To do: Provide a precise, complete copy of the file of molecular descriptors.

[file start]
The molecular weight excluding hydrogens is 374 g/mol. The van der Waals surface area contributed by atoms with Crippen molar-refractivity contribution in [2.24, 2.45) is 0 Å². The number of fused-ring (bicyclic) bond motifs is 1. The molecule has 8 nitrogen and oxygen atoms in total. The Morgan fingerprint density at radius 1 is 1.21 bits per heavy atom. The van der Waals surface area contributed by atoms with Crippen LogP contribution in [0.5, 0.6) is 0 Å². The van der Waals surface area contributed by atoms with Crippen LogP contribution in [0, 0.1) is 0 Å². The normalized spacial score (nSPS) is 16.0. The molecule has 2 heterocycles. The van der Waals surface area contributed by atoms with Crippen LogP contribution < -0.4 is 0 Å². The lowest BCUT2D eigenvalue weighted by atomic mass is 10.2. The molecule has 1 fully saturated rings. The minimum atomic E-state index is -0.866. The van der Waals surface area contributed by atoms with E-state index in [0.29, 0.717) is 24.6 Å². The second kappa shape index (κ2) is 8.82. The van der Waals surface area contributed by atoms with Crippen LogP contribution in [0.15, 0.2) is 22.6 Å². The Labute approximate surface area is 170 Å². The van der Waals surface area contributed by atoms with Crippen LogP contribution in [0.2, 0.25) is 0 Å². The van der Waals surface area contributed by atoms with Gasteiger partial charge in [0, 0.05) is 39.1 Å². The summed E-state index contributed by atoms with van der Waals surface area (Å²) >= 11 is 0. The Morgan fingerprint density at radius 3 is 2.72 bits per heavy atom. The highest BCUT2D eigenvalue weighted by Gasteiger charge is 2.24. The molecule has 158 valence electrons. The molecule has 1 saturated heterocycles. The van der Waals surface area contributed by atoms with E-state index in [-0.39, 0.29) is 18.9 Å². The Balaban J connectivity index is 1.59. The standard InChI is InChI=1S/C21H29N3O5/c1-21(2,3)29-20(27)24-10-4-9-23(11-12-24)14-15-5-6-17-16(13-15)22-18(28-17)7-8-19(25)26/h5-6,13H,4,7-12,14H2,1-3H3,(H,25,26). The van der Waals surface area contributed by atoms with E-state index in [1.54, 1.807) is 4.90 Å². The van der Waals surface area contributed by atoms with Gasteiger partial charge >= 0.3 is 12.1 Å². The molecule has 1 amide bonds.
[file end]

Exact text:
The molecular weight excluding hydrogens is 374 g/mol. The van der Waals surface area contributed by atoms with Crippen molar-refractivity contribution in [2.24, 2.45) is 0 Å². The number of fused-ring (bicyclic) bond motifs is 1. The molecule has 8 nitrogen and oxygen atoms in total. The Morgan fingerprint density at radius 1 is 1.21 bits per heavy atom. The van der Waals surface area contributed by atoms with Crippen LogP contribution in [0.5, 0.6) is 0 Å². The van der Waals surface area contributed by atoms with Crippen LogP contribution in [0, 0.1) is 0 Å². The normalized spacial score (nSPS) is 16.0. The molecule has 2 heterocycles. The van der Waals surface area contributed by atoms with Crippen LogP contribution < -0.4 is 0 Å². The lowest BCUT2D eigenvalue weighted by atomic mass is 10.2. The molecule has 1 fully saturated rings. The minimum atomic E-state index is -0.866. The van der Waals surface area contributed by atoms with E-state index in [0.29, 0.717) is 24.6 Å². The second kappa shape index (κ2) is 8.82. The van der Waals surface area contributed by atoms with Crippen LogP contribution in [0.15, 0.2) is 22.6 Å². The Labute approximate surface area is 170 Å². The van der Waals surface area contributed by atoms with Crippen LogP contribution in [0.2, 0.25) is 0 Å². The van der Waals surface area contributed by atoms with Gasteiger partial charge in [0, 0.05) is 39.1 Å². The summed E-state index contributed by atoms with van der Waals surface area (Å²) >= 11 is 0. The Morgan fingerprint density at radius 3 is 2.72 bits per heavy atom. The highest BCUT2D eigenvalue weighted by Gasteiger charge is 2.24. The molecule has 158 valence electrons. The molecule has 1 saturated heterocycles. The van der Waals surface area contributed by atoms with E-state index in [-0.39, 0.29) is 18.9 Å². The Balaban J connectivity index is 1.59. The standard InChI is InChI=1S/C21H29N3O5/c1-21(2,3)29-20(27)24-10-4-9-23(11-12-24)14-15-5-6-17-16(13-15)22-18(28-17)7-8-19(25)26/h5-6,13H,4,7-12,14H2,1-3H3,(H,25,26). The van der Waals surface area contributed by atoms with E-state index in [1.54, 1.807) is 4.90 Å². The van der Waals surface area contributed by atoms with Gasteiger partial charge >= 0.3 is 12.1 Å². The molecule has 1 amide bonds.